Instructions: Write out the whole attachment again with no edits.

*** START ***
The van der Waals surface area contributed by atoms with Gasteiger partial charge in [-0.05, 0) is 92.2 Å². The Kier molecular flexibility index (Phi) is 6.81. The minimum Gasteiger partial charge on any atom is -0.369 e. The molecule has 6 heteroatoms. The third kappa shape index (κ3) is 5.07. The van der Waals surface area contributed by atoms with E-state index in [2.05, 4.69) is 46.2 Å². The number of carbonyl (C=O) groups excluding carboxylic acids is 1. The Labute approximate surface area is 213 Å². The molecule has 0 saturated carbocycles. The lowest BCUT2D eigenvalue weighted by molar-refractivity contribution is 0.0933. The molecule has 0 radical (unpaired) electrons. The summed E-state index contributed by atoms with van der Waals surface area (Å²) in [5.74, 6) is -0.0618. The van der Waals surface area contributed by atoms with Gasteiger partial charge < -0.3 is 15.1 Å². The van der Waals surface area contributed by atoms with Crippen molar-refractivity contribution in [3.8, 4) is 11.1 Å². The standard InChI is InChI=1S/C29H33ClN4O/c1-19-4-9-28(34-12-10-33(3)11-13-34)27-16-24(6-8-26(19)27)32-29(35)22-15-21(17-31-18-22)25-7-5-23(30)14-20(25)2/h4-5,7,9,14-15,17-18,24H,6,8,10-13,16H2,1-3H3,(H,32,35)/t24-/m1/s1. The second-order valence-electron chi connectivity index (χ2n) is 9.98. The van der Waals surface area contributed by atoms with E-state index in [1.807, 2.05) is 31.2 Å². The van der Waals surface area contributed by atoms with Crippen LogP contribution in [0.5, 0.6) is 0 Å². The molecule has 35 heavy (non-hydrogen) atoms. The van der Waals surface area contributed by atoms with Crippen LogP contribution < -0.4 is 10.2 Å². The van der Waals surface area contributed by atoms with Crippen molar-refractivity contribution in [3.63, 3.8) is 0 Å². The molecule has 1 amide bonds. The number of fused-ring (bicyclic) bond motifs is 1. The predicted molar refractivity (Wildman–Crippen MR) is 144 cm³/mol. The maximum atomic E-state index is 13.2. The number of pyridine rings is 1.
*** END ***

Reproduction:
The van der Waals surface area contributed by atoms with Gasteiger partial charge in [-0.05, 0) is 92.2 Å². The Kier molecular flexibility index (Phi) is 6.81. The minimum Gasteiger partial charge on any atom is -0.369 e. The molecule has 6 heteroatoms. The third kappa shape index (κ3) is 5.07. The van der Waals surface area contributed by atoms with E-state index in [2.05, 4.69) is 46.2 Å². The number of carbonyl (C=O) groups excluding carboxylic acids is 1. The Labute approximate surface area is 213 Å². The molecule has 0 saturated carbocycles. The lowest BCUT2D eigenvalue weighted by molar-refractivity contribution is 0.0933. The molecule has 0 radical (unpaired) electrons. The summed E-state index contributed by atoms with van der Waals surface area (Å²) in [5.74, 6) is -0.0618. The van der Waals surface area contributed by atoms with Gasteiger partial charge < -0.3 is 15.1 Å². The van der Waals surface area contributed by atoms with Crippen molar-refractivity contribution in [3.8, 4) is 11.1 Å². The standard InChI is InChI=1S/C29H33ClN4O/c1-19-4-9-28(34-12-10-33(3)11-13-34)27-16-24(6-8-26(19)27)32-29(35)22-15-21(17-31-18-22)25-7-5-23(30)14-20(25)2/h4-5,7,9,14-15,17-18,24H,6,8,10-13,16H2,1-3H3,(H,32,35)/t24-/m1/s1. The second-order valence-electron chi connectivity index (χ2n) is 9.98. The van der Waals surface area contributed by atoms with E-state index in [1.807, 2.05) is 31.2 Å². The van der Waals surface area contributed by atoms with Crippen LogP contribution in [0.5, 0.6) is 0 Å². The molecule has 35 heavy (non-hydrogen) atoms. The van der Waals surface area contributed by atoms with Crippen LogP contribution < -0.4 is 10.2 Å². The van der Waals surface area contributed by atoms with Crippen molar-refractivity contribution in [3.63, 3.8) is 0 Å². The molecule has 1 amide bonds. The number of fused-ring (bicyclic) bond motifs is 1. The predicted molar refractivity (Wildman–Crippen MR) is 144 cm³/mol. The maximum atomic E-state index is 13.2. The number of pyridine rings is 1.